Here’s a post at Book Riot: THE NEUROSCIENCE OF AUDIOBOOKS
Our earliest experiences with stories are with their oral forms, both on an individual level and as a society. Many of us developed our love for stories from listening to the stories and anecdotes that we were told by our elders in our childhood. Human beings have been spinning tales and passing them down to later generations orally since long before the first words were put to paper. …
Recent research about the neuroscience of listening and reading has used functional MRI techniques to detect brain activity associated with these tasks. …
This is a short post, so a bit shallow itself, but there are several linked articles if you find the topic interesting.
Here is my favorite of the cited studies. This is quite funny:
Another branch of research seeks to compare brain activity between listening and reading. A recent study found that there are no discernible differences. This, however, might not be a very accurate generalization for the book vs. audiobook debate, since the participants in this study only read one word at a time, displayed at a pre-determined speed.…
Ha ha ha! What kind of design is that? I mean, this definition of “reading” and my definition of “reading” don’t seem to intersect much. If one word is displayed at a time, that’s, what, word comprehension? It’s not reading. But maybe they weren’t trying to compare listening to stories with reading stories, but rather listening to words versus reading words. Not sure what the point would be, but let me just take a look. … Nope. This is supposed to be a comparison of listening versus reading narrative stories. Let me look at the actual methodology … The words of each story were presented one-by-one at the center of the screen using a rapid serial visual presentation (RSVP) procedure… During reading, each word was presented for a duration precisely equal to the duration of that word in the spoken story.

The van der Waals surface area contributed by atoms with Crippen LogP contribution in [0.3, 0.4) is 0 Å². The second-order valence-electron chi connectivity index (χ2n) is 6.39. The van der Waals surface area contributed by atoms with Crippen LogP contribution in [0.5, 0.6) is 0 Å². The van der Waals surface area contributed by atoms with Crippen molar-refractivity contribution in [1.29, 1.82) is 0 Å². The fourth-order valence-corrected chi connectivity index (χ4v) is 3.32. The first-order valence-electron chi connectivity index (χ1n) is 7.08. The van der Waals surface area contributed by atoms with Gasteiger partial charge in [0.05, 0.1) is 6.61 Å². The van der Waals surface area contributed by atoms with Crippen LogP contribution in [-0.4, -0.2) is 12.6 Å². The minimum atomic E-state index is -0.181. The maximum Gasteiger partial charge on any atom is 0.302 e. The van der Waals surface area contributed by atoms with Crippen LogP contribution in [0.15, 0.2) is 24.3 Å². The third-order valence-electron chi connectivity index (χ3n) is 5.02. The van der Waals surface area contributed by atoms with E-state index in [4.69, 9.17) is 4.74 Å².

Well, having read the entire methods section, this strikes me as an incredibly convoluted design meant to control for unimportant things at the cost of losing the comparison between the actual experience of listening to a story versus the actual experience of reading a story. Now, granted, this is a rapid glance at the article. I haven’t read through their actual discussion of this topic, because I don’t really care about their conclusions, I was just intrigued by their methodology. This may not be quite fair, but I’m thinking this is a fantastic example of researchers who have gotten distracted by technique to the extent they have failed to realize their study does not and cannot apply to anything in the real world.
I’m still chuckling over this design, but I do want to go back to the Book Riot post long enough to point out that the post does say this particular study may not be relevant. I sure agree. I wouldn’t have cited it at all.
I’ve been listening to podcasts more than audiobooks lately, but the TUYO audiobook should be finished pretty soon, so I’m hoping quite a lot of people are really into audiobooks. Without doing any sort of study, do those of you who listen to audiobooks find the experience extremely similar to reading a book, fairly similar, or rather different?
I find it different in a few important ways:
- I like many slow-paced books, but a slow pace will kill an audiobook for me. I just get bored. I have not tried increasing the reading speed because I didn’t realize that was possible until pretty recently, so maybe I should try that and see if it makes a difference.
2. Writing flaws are magnified — I mean any awkwardness with sentence construction or word choice — because of the slower pace, I think, but this could be intrinsic to listening, I’m not sure.
3. I miss being able to flip back and forth and easily re-read (re-listen) to favorite bits.
But when walking three energetic young dogs on flexi-leads, it sure is easier to listen to something than read something.